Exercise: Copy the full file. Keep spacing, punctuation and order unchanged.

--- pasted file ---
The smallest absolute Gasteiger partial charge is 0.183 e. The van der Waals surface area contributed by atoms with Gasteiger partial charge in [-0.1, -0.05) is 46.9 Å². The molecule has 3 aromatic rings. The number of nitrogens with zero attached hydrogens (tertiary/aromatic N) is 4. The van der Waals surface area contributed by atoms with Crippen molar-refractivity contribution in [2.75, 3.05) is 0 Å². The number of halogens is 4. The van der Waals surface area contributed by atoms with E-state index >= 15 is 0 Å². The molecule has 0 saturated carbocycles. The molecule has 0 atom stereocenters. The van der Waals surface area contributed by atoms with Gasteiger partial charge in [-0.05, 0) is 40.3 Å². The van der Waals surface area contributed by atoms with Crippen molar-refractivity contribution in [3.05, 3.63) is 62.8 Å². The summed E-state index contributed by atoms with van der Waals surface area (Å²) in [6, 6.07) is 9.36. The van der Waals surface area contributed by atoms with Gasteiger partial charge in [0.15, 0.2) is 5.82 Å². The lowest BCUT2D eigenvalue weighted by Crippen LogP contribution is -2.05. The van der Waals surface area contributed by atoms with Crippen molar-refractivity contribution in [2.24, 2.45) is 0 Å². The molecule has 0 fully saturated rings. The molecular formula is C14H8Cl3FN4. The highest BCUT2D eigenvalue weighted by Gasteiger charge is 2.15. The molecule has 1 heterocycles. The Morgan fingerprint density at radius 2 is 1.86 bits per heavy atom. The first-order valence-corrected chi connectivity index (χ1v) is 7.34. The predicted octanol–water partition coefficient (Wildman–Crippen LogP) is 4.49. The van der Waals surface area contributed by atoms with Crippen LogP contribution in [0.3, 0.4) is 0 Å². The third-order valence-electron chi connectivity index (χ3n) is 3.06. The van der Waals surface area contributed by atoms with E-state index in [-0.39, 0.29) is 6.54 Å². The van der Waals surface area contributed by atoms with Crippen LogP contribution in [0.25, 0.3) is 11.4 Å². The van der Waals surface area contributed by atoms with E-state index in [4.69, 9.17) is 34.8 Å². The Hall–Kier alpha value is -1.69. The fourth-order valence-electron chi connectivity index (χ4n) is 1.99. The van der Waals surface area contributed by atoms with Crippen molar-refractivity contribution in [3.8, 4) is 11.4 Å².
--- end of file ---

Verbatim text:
The smallest absolute Gasteiger partial charge is 0.183 e. The van der Waals surface area contributed by atoms with Gasteiger partial charge in [-0.1, -0.05) is 46.9 Å². The molecule has 3 aromatic rings. The number of nitrogens with zero attached hydrogens (tertiary/aromatic N) is 4. The van der Waals surface area contributed by atoms with Crippen molar-refractivity contribution in [2.75, 3.05) is 0 Å². The number of halogens is 4. The van der Waals surface area contributed by atoms with E-state index >= 15 is 0 Å². The molecule has 0 saturated carbocycles. The molecule has 0 atom stereocenters. The van der Waals surface area contributed by atoms with Gasteiger partial charge in [-0.05, 0) is 40.3 Å². The van der Waals surface area contributed by atoms with Crippen molar-refractivity contribution in [3.05, 3.63) is 62.8 Å². The summed E-state index contributed by atoms with van der Waals surface area (Å²) in [6, 6.07) is 9.36. The van der Waals surface area contributed by atoms with Gasteiger partial charge in [0.15, 0.2) is 5.82 Å². The lowest BCUT2D eigenvalue weighted by Crippen LogP contribution is -2.05. The van der Waals surface area contributed by atoms with Crippen molar-refractivity contribution in [2.24, 2.45) is 0 Å². The molecule has 0 fully saturated rings. The molecular formula is C14H8Cl3FN4. The highest BCUT2D eigenvalue weighted by Gasteiger charge is 2.15. The molecule has 1 heterocycles. The Morgan fingerprint density at radius 2 is 1.86 bits per heavy atom. The first-order valence-corrected chi connectivity index (χ1v) is 7.34. The predicted octanol–water partition coefficient (Wildman–Crippen LogP) is 4.49. The van der Waals surface area contributed by atoms with Crippen LogP contribution in [0.3, 0.4) is 0 Å². The third-order valence-electron chi connectivity index (χ3n) is 3.06. The van der Waals surface area contributed by atoms with E-state index in [-0.39, 0.29) is 6.54 Å². The van der Waals surface area contributed by atoms with Crippen LogP contribution in [0.25, 0.3) is 11.4 Å². The van der Waals surface area contributed by atoms with E-state index in [4.69, 9.17) is 34.8 Å². The Hall–Kier alpha value is -1.69. The fourth-order valence-electron chi connectivity index (χ4n) is 1.99. The van der Waals surface area contributed by atoms with Crippen molar-refractivity contribution in [3.8, 4) is 11.4 Å².